I’ve been holding out on subscribing to Xbox Game Pass, mostly because I didn’t want another subscription that I’d have to manage. That and the catalogue of games was mostly things I’d either already played or the upcoming ones were already games that I was prepared to buy in full. But with the weird segregation between Xbox games and other platforms, along with a good number of mates who’d already subbed to it, I eventually caved and used the Xbox Live Gold trick to get 3 years worth of time for about half the price. I didn’t think it’d change my gaming habits much but when I found myself looking for something to play Hi-Fi RUSH stood out as something I might enjoy but had previously discarded because reasons. So, with no real reason not to try it, I gave it a go. Whilst I think there’s a lot of things the game does right the core game loop simply didn’t click with me, as is the case with a lot of rhythm based games.

Chai, a young man of only 25 years old, plagued by a disability in his right arm, arrives at the sprawling campus of Vandelay Technologies. Driven by a desire to fulfill his dream of becoming a rockstar, he eagerly volunteers for Project Armstrong, a groundbreaking program designed to test cybernetic limb replacement. But fate has other plans for Chai. As he prepares for the limb replacement procedure, careless actions on the behalf of the company’s CEO inadvertently cause Chai’s music player to become embedded in his chest. This fateful accident gives Chai an unexpected and powerful connection to the world around him. Chai is quickly labeled a “defect” by the company’s cold and calculated robotic security forces. With danger lurking around every corner, Chai must fight for his survival and prove his worth in a world that seeks to discard him.

The graphics of Hi-Fi RUSH are a beautiful combination of old school saturday morning cartoons, old school comic books and anime stylings. It’s one of the few games that I’d say has been worth playing in HDR what with the vibrant array of colours that it seems to vomit at you any chance it gets. There’s a little bit of asset reuse here and there, with many of the combat arenas looking very similar, and lots of the detail items being copy/pasted all over the place. However it’s clear that they expect you to clear the game at pace, so unless you’re slowing down or struggling through an encounter you’re not likely to notice it. The visual styling really is the game’s standout feature by a long margin.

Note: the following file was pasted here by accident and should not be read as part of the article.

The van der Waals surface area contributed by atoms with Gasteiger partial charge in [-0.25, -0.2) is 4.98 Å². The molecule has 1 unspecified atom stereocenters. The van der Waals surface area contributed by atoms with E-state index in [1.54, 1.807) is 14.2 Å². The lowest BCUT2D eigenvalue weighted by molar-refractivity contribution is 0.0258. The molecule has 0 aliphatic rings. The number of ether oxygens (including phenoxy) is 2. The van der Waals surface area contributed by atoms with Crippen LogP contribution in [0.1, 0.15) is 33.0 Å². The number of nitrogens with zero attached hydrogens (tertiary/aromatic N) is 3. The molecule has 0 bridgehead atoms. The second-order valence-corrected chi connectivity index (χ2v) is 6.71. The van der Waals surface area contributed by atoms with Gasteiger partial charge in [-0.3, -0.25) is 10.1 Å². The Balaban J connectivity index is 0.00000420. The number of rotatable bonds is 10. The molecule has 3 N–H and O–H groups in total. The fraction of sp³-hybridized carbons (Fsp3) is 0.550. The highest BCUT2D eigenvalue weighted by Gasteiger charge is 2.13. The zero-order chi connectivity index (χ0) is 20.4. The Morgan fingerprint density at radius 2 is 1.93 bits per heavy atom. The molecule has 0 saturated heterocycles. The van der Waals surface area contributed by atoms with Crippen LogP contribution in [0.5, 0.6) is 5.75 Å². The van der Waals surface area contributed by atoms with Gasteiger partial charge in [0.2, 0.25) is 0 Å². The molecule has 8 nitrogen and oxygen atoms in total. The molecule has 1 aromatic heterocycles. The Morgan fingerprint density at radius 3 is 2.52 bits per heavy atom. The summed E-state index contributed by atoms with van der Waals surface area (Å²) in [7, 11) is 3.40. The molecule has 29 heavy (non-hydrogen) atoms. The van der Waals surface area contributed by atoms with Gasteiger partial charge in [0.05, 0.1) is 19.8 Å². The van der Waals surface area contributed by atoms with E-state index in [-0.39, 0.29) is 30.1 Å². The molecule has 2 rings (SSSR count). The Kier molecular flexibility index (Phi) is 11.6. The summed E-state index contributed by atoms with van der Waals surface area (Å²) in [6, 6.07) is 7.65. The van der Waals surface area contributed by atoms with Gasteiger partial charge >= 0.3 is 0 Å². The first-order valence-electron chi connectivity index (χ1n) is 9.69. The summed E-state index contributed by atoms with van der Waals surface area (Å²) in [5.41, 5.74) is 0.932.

The core gameplay loop is a combination rhythm game, beat ’em up and exploration-focused-ish platformer. Combat encounters play out in a pretty simple fashion: you’re thrown into an arena with a certain number of enemies (with later challenges spawning more waves) and you have to beat them down before you can progress. In between combat encounters you’ll be exploring the world, solving some rudimentary puzzles whilst looking for the various bits of loot scattered around the place. When you finish each chapter, or when you first start up the game, you’ll return to the hideout where you can spend your various bits of currency on upgrades before heading back out again. At its core Hi Fi Rush isn’t an incredibly complex game but the added rhythm element certainly adds a flavour to the combat that I hadn’t really encountered before.

Every part of the combat sequence happens on the beat of the song that you’re currently listening to. Most of them appear to be on the same beat timing so once you’ve got your ear in a bit you’ll be able to hit things on the beat most of the time. You’ll need to do this as your combos are dependent on you hitting the right combinations at the right time, otherwise you’ll fail it and do no damage at all or reduce it significantly. If you find hitting the beat challenging they do have an option to show it visually at the bottom but, given that your cat companion always pulses to the beat (along with all other actions in the world also doing that) I can’t imagine having that down the bottom helps much although I’ll admit I never tried it.